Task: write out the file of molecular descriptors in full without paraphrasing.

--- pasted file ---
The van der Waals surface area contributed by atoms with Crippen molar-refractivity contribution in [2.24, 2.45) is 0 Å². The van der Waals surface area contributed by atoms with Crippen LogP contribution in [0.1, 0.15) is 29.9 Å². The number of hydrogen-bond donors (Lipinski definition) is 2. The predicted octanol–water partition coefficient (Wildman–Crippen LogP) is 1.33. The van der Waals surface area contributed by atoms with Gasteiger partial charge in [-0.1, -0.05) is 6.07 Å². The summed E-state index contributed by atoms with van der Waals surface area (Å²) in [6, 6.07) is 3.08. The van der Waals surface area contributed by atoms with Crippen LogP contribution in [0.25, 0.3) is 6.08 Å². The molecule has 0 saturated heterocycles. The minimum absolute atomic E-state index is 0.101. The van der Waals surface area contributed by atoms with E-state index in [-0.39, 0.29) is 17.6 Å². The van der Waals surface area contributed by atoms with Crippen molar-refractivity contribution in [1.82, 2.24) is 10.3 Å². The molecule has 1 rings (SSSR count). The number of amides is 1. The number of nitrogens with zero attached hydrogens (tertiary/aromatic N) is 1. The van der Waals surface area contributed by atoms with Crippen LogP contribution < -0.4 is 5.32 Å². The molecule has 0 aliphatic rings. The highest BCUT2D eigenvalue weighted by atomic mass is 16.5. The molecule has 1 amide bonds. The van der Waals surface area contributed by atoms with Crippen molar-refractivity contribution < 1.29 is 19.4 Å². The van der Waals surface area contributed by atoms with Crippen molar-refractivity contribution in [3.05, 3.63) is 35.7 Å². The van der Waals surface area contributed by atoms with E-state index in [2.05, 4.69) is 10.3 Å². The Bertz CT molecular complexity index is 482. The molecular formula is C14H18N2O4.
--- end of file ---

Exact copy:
The van der Waals surface area contributed by atoms with Crippen molar-refractivity contribution in [2.24, 2.45) is 0 Å². The van der Waals surface area contributed by atoms with Crippen LogP contribution in [0.1, 0.15) is 29.9 Å². The number of hydrogen-bond donors (Lipinski definition) is 2. The predicted octanol–water partition coefficient (Wildman–Crippen LogP) is 1.33. The van der Waals surface area contributed by atoms with Gasteiger partial charge in [-0.1, -0.05) is 6.07 Å². The summed E-state index contributed by atoms with van der Waals surface area (Å²) in [6, 6.07) is 3.08. The van der Waals surface area contributed by atoms with Crippen LogP contribution in [0.25, 0.3) is 6.08 Å². The molecule has 0 saturated heterocycles. The minimum absolute atomic E-state index is 0.101. The van der Waals surface area contributed by atoms with E-state index in [-0.39, 0.29) is 17.6 Å². The van der Waals surface area contributed by atoms with Crippen molar-refractivity contribution in [1.82, 2.24) is 10.3 Å². The molecule has 1 rings (SSSR count). The number of amides is 1. The number of nitrogens with zero attached hydrogens (tertiary/aromatic N) is 1. The van der Waals surface area contributed by atoms with Crippen LogP contribution < -0.4 is 5.32 Å². The molecule has 0 aliphatic rings. The highest BCUT2D eigenvalue weighted by atomic mass is 16.5. The molecule has 1 amide bonds. The van der Waals surface area contributed by atoms with Crippen molar-refractivity contribution < 1.29 is 19.4 Å². The van der Waals surface area contributed by atoms with Crippen molar-refractivity contribution in [3.05, 3.63) is 35.7 Å². The van der Waals surface area contributed by atoms with E-state index in [2.05, 4.69) is 10.3 Å². The Bertz CT molecular complexity index is 482. The molecular formula is C14H18N2O4.